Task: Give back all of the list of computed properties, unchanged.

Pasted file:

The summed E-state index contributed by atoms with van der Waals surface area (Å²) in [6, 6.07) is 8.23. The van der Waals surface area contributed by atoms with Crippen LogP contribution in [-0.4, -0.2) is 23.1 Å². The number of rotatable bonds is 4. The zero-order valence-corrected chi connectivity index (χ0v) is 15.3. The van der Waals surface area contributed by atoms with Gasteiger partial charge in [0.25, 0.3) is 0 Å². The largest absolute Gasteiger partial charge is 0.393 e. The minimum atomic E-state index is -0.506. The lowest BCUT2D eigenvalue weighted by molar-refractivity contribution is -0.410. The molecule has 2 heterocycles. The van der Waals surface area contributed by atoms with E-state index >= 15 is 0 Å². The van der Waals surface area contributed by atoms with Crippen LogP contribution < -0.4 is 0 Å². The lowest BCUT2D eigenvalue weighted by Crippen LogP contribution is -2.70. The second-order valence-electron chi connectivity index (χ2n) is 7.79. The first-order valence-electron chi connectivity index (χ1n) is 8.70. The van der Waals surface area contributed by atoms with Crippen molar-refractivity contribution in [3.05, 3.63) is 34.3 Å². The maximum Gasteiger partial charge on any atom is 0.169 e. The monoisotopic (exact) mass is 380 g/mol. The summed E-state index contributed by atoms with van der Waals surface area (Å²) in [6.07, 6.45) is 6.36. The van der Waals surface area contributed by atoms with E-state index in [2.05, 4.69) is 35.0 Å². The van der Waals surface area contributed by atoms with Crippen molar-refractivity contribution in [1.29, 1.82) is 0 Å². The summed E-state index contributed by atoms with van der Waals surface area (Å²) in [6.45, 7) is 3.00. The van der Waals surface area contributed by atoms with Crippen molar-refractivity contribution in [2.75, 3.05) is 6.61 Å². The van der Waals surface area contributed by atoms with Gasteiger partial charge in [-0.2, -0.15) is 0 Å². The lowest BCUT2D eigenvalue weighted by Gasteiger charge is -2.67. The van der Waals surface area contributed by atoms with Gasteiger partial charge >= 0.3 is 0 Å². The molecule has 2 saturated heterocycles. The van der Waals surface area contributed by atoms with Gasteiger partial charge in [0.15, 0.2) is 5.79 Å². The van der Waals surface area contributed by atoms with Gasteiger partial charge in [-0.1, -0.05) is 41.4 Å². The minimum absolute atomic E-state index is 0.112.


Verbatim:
The summed E-state index contributed by atoms with van der Waals surface area (Å²) in [6, 6.07) is 8.23. The van der Waals surface area contributed by atoms with Crippen LogP contribution in [-0.4, -0.2) is 23.1 Å². The number of rotatable bonds is 4. The zero-order valence-corrected chi connectivity index (χ0v) is 15.3. The van der Waals surface area contributed by atoms with Gasteiger partial charge in [0.25, 0.3) is 0 Å². The largest absolute Gasteiger partial charge is 0.393 e. The minimum atomic E-state index is -0.506. The lowest BCUT2D eigenvalue weighted by molar-refractivity contribution is -0.410. The molecule has 2 heterocycles. The van der Waals surface area contributed by atoms with E-state index >= 15 is 0 Å². The van der Waals surface area contributed by atoms with Crippen LogP contribution < -0.4 is 0 Å². The lowest BCUT2D eigenvalue weighted by Crippen LogP contribution is -2.70. The second-order valence-electron chi connectivity index (χ2n) is 7.79. The first-order valence-electron chi connectivity index (χ1n) is 8.70. The van der Waals surface area contributed by atoms with Crippen molar-refractivity contribution in [3.05, 3.63) is 34.3 Å². The maximum Gasteiger partial charge on any atom is 0.169 e. The monoisotopic (exact) mass is 380 g/mol. The summed E-state index contributed by atoms with van der Waals surface area (Å²) in [6.07, 6.45) is 6.36. The van der Waals surface area contributed by atoms with E-state index in [2.05, 4.69) is 35.0 Å². The van der Waals surface area contributed by atoms with Crippen molar-refractivity contribution in [1.29, 1.82) is 0 Å². The summed E-state index contributed by atoms with van der Waals surface area (Å²) in [6.45, 7) is 3.00. The van der Waals surface area contributed by atoms with Crippen molar-refractivity contribution in [2.75, 3.05) is 6.61 Å². The van der Waals surface area contributed by atoms with Gasteiger partial charge in [-0.2, -0.15) is 0 Å². The lowest BCUT2D eigenvalue weighted by Gasteiger charge is -2.67. The van der Waals surface area contributed by atoms with Gasteiger partial charge >= 0.3 is 0 Å². The molecule has 2 saturated heterocycles. The van der Waals surface area contributed by atoms with Gasteiger partial charge in [0.15, 0.2) is 5.79 Å². The van der Waals surface area contributed by atoms with Gasteiger partial charge in [-0.1, -0.05) is 41.4 Å². The minimum absolute atomic E-state index is 0.112.